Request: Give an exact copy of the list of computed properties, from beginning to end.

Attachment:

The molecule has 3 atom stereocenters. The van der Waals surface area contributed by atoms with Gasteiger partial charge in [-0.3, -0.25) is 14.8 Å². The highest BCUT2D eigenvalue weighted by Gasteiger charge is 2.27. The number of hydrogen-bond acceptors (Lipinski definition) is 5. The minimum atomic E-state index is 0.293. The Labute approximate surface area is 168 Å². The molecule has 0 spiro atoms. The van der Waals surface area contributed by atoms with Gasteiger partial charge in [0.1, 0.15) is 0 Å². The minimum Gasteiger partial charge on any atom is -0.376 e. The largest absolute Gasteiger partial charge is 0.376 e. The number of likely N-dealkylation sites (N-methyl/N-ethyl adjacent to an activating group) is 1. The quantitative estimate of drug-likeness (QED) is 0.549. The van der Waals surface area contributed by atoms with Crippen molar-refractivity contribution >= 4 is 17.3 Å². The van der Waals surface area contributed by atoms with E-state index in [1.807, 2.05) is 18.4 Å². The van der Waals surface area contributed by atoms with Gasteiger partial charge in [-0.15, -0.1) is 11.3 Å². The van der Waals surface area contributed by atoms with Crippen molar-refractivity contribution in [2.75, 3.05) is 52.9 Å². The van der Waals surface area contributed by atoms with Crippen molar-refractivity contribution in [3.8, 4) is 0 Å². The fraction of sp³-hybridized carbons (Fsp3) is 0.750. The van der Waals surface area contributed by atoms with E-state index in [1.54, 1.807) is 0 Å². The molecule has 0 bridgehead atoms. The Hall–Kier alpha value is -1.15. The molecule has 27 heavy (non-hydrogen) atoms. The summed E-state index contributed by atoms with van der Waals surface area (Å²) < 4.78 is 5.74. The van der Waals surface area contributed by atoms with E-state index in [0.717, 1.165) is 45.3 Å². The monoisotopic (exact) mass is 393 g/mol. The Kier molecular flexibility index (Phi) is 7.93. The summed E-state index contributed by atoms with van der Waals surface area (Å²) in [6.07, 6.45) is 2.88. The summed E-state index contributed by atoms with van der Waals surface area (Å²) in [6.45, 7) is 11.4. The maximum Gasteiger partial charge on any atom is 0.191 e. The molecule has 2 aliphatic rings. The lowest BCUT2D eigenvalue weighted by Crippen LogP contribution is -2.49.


The molecule has 3 atom stereocenters. The van der Waals surface area contributed by atoms with Gasteiger partial charge in [-0.3, -0.25) is 14.8 Å². The highest BCUT2D eigenvalue weighted by Gasteiger charge is 2.27. The number of hydrogen-bond acceptors (Lipinski definition) is 5. The minimum atomic E-state index is 0.293. The Labute approximate surface area is 168 Å². The molecule has 0 spiro atoms. The van der Waals surface area contributed by atoms with Gasteiger partial charge in [0.1, 0.15) is 0 Å². The minimum Gasteiger partial charge on any atom is -0.376 e. The largest absolute Gasteiger partial charge is 0.376 e. The number of likely N-dealkylation sites (N-methyl/N-ethyl adjacent to an activating group) is 1. The quantitative estimate of drug-likeness (QED) is 0.549. The van der Waals surface area contributed by atoms with Crippen molar-refractivity contribution >= 4 is 17.3 Å². The van der Waals surface area contributed by atoms with E-state index in [1.807, 2.05) is 18.4 Å². The van der Waals surface area contributed by atoms with Gasteiger partial charge in [-0.15, -0.1) is 11.3 Å². The van der Waals surface area contributed by atoms with Crippen molar-refractivity contribution in [2.75, 3.05) is 52.9 Å². The van der Waals surface area contributed by atoms with Crippen molar-refractivity contribution in [3.8, 4) is 0 Å². The fraction of sp³-hybridized carbons (Fsp3) is 0.750. The van der Waals surface area contributed by atoms with E-state index in [1.54, 1.807) is 0 Å². The molecule has 0 bridgehead atoms. The Hall–Kier alpha value is -1.15. The molecule has 27 heavy (non-hydrogen) atoms. The summed E-state index contributed by atoms with van der Waals surface area (Å²) < 4.78 is 5.74. The van der Waals surface area contributed by atoms with E-state index in [0.717, 1.165) is 45.3 Å². The monoisotopic (exact) mass is 393 g/mol. The Kier molecular flexibility index (Phi) is 7.93. The summed E-state index contributed by atoms with van der Waals surface area (Å²) in [6.07, 6.45) is 2.88. The summed E-state index contributed by atoms with van der Waals surface area (Å²) in [6.45, 7) is 11.4. The maximum Gasteiger partial charge on any atom is 0.191 e. The molecule has 2 aliphatic rings. The lowest BCUT2D eigenvalue weighted by Crippen LogP contribution is -2.49.